Everyone unanimously agreed that the bridal shower would be held at the bride's favorite café and decided that the cost would be split evenly among the maid of honor, three bridesmaids, and the bride's mom. Your entire group of 12 said they were on board for the weekend-long bachelorette party in Vegas. Each 'maid said "yes" to pitching in $100 for a group gift at the engagement party. But when the deposit was due, the hotel had to be booked, or the gift ordered, it was the the maid of honor who put it on her Visa. Are the girls good for the money? Let's hope so. Even if everyone has good intentions to pay, the MOH has the unpleasant task of asking them for money. It shouldn't really come down to one adult chasing after other adults to pay their due, but it's pretty common, especially when groups are involved. Here's what the maid of honor should do to make sure she gets paid.
Start with an email.
A month before you need the money, email the group and write "Cassie's shower payment" in the subject line. Tell them the amount each individual owes, what the deadline to send it is, and what the payment options are. If they're sending personal checks, include the line: "Make check payable to [your first and last name]" and give your mailing address. If you prefer getting payments via Venmo, PayPal, Google Wallet, or similar e-method, include pertinent account info.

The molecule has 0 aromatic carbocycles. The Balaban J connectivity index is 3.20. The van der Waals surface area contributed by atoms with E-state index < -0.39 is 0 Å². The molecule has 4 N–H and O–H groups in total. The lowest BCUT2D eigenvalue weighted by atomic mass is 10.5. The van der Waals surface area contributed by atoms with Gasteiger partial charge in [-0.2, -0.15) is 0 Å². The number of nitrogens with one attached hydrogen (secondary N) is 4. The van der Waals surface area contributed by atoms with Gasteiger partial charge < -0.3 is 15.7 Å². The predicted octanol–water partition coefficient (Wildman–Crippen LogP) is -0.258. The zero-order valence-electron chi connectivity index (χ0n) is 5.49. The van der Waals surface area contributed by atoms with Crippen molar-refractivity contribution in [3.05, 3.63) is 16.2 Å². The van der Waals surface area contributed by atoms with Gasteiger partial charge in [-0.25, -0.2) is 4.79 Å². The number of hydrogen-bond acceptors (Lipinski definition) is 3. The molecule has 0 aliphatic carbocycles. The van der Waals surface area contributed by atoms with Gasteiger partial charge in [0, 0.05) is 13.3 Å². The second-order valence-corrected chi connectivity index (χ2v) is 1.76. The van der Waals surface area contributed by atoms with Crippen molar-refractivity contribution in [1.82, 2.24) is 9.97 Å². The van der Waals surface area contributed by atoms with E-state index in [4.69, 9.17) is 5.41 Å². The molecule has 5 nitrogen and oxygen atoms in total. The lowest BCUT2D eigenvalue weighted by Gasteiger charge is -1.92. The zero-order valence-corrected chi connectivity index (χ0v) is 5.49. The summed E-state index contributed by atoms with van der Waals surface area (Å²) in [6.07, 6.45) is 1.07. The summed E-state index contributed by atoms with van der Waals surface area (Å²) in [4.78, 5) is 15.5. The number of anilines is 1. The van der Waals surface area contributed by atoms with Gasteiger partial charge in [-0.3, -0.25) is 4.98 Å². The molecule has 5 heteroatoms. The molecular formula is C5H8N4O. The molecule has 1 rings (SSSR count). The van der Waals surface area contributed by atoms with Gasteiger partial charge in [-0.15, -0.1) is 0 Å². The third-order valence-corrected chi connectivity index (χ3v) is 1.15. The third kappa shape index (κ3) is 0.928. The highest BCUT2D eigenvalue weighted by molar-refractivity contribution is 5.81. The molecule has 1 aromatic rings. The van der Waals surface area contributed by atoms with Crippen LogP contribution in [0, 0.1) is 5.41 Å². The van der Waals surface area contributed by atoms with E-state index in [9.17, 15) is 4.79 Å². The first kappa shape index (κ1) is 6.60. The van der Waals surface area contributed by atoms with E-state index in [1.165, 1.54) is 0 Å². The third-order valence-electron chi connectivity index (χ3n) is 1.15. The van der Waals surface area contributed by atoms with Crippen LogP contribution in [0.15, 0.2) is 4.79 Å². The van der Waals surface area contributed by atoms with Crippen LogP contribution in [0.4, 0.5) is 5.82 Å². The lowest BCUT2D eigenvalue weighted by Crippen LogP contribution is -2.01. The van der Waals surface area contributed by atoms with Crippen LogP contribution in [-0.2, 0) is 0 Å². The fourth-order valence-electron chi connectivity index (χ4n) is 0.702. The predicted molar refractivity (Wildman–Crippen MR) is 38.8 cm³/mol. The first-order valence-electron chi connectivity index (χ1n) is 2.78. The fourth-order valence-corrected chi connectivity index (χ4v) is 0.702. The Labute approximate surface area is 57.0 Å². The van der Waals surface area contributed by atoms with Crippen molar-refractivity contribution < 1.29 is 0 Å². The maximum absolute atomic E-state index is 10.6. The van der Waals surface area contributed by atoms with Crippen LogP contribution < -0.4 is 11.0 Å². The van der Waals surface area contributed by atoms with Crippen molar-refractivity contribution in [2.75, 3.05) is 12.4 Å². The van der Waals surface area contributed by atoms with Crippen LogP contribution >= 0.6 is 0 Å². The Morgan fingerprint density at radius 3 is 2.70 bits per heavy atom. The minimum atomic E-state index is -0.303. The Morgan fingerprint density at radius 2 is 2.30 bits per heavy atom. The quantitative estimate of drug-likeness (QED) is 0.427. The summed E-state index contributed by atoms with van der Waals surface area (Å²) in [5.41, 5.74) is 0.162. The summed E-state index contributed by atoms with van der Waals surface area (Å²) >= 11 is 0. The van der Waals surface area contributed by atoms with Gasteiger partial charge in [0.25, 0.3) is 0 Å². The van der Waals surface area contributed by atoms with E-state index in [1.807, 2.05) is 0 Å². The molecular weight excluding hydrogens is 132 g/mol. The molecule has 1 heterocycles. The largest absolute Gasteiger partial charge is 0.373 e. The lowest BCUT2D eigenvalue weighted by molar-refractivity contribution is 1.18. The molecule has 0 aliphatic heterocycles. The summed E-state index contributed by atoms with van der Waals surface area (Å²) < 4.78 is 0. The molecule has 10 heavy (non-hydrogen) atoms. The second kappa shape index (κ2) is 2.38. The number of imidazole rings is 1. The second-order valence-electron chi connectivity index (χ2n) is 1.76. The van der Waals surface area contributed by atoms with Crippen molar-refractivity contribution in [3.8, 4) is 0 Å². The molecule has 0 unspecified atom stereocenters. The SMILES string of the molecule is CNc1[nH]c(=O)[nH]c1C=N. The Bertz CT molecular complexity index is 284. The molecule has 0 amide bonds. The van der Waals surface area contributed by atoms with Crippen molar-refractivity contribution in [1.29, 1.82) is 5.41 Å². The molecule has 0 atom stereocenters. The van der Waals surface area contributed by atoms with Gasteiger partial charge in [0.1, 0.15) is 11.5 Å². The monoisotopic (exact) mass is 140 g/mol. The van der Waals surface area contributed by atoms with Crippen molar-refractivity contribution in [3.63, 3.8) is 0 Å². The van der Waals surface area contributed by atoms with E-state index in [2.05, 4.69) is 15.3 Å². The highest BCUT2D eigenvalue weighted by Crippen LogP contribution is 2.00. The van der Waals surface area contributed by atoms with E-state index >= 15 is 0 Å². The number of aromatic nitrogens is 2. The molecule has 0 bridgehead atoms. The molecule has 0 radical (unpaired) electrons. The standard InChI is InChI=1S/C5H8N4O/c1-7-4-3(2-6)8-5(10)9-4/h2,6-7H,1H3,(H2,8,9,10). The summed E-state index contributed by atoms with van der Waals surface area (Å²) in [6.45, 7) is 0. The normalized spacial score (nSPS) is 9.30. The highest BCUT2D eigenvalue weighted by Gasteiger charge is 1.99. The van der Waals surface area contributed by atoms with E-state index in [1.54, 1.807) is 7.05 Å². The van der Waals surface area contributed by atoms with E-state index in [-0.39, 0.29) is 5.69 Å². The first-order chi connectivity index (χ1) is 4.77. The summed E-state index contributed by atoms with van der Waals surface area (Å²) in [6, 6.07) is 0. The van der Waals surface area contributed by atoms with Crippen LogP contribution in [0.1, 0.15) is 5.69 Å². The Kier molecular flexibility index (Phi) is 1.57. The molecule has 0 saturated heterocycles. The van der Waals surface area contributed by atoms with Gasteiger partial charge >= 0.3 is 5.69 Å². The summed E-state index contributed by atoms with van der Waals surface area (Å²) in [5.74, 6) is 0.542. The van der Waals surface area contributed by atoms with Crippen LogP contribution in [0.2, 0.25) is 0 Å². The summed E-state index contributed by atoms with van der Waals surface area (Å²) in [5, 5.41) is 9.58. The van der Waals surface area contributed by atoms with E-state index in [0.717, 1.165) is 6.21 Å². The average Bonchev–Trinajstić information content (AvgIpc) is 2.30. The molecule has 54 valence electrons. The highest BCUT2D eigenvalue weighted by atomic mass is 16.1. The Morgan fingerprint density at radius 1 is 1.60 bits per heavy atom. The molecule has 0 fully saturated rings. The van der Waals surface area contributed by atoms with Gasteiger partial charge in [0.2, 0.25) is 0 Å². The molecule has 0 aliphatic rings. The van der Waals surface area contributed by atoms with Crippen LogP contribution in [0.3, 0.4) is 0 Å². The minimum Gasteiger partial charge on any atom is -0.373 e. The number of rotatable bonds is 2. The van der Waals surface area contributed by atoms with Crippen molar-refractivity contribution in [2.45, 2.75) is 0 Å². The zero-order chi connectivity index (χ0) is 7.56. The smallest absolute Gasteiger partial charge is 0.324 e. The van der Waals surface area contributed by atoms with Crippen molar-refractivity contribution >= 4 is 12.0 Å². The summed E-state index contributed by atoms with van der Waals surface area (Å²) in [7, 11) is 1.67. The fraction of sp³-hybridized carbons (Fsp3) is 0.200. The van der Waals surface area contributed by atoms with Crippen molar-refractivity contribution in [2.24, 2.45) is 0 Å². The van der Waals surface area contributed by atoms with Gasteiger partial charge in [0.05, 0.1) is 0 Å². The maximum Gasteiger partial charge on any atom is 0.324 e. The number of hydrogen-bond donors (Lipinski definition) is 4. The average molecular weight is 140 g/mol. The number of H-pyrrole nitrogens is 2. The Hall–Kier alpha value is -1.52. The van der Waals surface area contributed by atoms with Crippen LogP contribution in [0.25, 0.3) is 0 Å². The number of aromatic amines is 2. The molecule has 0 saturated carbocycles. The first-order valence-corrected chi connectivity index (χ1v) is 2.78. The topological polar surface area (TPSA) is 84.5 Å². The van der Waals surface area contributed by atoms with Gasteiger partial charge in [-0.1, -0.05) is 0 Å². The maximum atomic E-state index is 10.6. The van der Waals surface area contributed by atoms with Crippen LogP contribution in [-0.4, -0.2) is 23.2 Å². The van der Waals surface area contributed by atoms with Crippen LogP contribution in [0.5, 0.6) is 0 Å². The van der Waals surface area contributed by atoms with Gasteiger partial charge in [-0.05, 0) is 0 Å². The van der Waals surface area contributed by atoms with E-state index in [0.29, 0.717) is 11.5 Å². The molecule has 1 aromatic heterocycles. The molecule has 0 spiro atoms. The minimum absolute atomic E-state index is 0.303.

Send a reminder text.
A week before the money is due, send everyone a reminder group text. It couldn't hurt to copy the details from your previous email into the text.
If the deadline comes and goes and you've got some nonpayers, follow up with a personal text. A phone call may seem too aggressive if you're not friends with them. Be polite while asking when you can expect payment. You shouldn't have to justify why you're asking for the money but if you want to underscore the importance of your request, mention that you've had to shell out the entire amount to the restaurant and need to be paid back now.